More than a third of the adult population in the United States is obese, and children’s aren't far behind as they gain weight at a rapid pace. In an effort to slow the rising obesity rates, researchers from the University of Texas at Austin have summarized what scientists currently understand about what influences weight loss and weight gain in the body, and what the future of treatment may look like. Their findings, published in the journal Obesity, will lay the foundation for how gene sequencing may be used to treat obesity in the long term.

"We are pretty good at helping people lose weight in the short term," said the study’s lead author Molly Bray, a geneticist and nutrition professor at The University of Texas at Austin, in a press release. "But the stats on long-term weight loss are pretty dismal. We still don't understand the process of weight regain very well, either from a behavioral or a biological standpoint. The time is ripe to take this wealth of data and find ways to utilize it more effectively to treat people in need."

Bray believes the routine obesity diagnosis and treatment regimen may include patients submitting saliva samples for gene sequencing, and collecting data on patients’ environment, diet, activity, and stress from portable monitors such as FitBits. It’s becoming less expensive to perform genomic sequencing, a key tool that researchers will need to investigate which genes stimulate weight gain. Bray said scientists have already made great strides in figuring out what drives eating behavior, how fat cells are formed, and how metabolism changes before and after becoming obese, but they need a closer look into the role genes play in order to get the bigger picture and create long-term treatment solutions to the obesity epidemic.

"Obesity is one of the gravest problems of our times," Bray said. "Obviously prevention would be the best approach, but there are literally millions of individuals who are currently obese and are in dire need of more effective strategies for long-term weight loss that will ultimately improve overall health."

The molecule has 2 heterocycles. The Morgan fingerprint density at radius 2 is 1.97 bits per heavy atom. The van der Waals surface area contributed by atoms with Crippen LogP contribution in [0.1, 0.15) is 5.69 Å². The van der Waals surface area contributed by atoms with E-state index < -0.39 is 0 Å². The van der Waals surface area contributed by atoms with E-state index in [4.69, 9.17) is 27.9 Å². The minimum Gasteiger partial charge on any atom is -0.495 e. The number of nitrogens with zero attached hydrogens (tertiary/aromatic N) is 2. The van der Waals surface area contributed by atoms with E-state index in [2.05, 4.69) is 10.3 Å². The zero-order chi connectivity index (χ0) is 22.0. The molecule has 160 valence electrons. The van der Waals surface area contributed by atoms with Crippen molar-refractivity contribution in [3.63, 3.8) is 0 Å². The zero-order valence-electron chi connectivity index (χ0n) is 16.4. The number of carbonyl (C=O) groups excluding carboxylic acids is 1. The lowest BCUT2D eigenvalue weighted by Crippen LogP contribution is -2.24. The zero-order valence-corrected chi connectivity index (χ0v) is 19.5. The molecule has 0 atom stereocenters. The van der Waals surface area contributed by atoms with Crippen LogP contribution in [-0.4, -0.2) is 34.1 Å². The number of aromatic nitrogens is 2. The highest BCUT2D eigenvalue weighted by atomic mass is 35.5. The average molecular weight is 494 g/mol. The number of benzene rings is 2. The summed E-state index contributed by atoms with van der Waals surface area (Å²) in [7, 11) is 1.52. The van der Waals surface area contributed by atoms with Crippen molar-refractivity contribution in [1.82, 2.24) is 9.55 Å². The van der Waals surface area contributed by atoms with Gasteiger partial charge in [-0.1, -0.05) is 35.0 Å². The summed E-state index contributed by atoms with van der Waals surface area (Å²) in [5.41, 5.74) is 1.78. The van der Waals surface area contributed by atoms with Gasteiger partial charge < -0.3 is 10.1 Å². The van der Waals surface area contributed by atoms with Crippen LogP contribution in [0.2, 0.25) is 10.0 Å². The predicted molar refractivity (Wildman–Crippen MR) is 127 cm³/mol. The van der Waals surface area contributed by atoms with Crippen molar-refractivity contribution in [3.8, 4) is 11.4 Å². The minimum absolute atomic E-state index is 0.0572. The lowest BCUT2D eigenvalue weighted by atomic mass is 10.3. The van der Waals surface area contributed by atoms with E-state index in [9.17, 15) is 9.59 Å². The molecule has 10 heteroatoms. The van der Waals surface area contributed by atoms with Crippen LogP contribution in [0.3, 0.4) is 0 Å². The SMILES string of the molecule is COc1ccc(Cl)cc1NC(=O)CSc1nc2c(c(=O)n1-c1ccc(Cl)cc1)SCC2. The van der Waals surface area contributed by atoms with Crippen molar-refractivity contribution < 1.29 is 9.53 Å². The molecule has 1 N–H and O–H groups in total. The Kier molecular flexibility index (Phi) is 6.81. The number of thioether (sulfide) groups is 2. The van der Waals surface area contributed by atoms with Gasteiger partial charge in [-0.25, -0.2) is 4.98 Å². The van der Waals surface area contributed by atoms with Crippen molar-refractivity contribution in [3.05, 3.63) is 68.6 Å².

Bray and his research team are part of a working group created by the National Institutes of Health (NIH) in an effort to personalize treatment for obesity patients. Currently, there are more than 2,500 genetic tests available, but according to the findings, it’s still unclear whether or not they can be used to identify genes driving obesity, inflammation, and insulin resistance. Because genetic data is undergoing massive overhauls in the way they are collected, stored, and utilized, researchers believe there will be a way to identify the underlying genetic causations of obesity in the near future.

"I think within five years, we'll see people start to use a combination of genetic, behavioral, and other sophisticated data to develop individualized weight management plans," Bray said. "There are going to be several genes involved with obesity, and they're going to interact with each other in complicated ways. And that's certainly true of weight loss and maintenance too."

In January 2015, President Obama announced through the NIH, that the White House would allocate $215 million to the Precision Medicine Initiative. This meant collecting genetic data from at least a million patients, and setting up new ways to share their genetic information with doctors. Sharing data means there is a greater chance of identifying the causes for certain diseases, such as obesity.

"When people hear that genes may be playing a role in their weight loss success, they don't say, 'Oh great, I just won't exercise anymore,'" Bray said. "They actually say 'Oh thank you. Finally someone acknowledges that it's harder work for me than it is for others.' And then I think they're a little more forgiving of themselves, and they're more motivated to make a change."

Source: Bray MS, Loos RJF, McCaffery JM, et al. NIH working group report—using genomic information to guide weight management: From Universal to precision treatment. Obesity. 2015.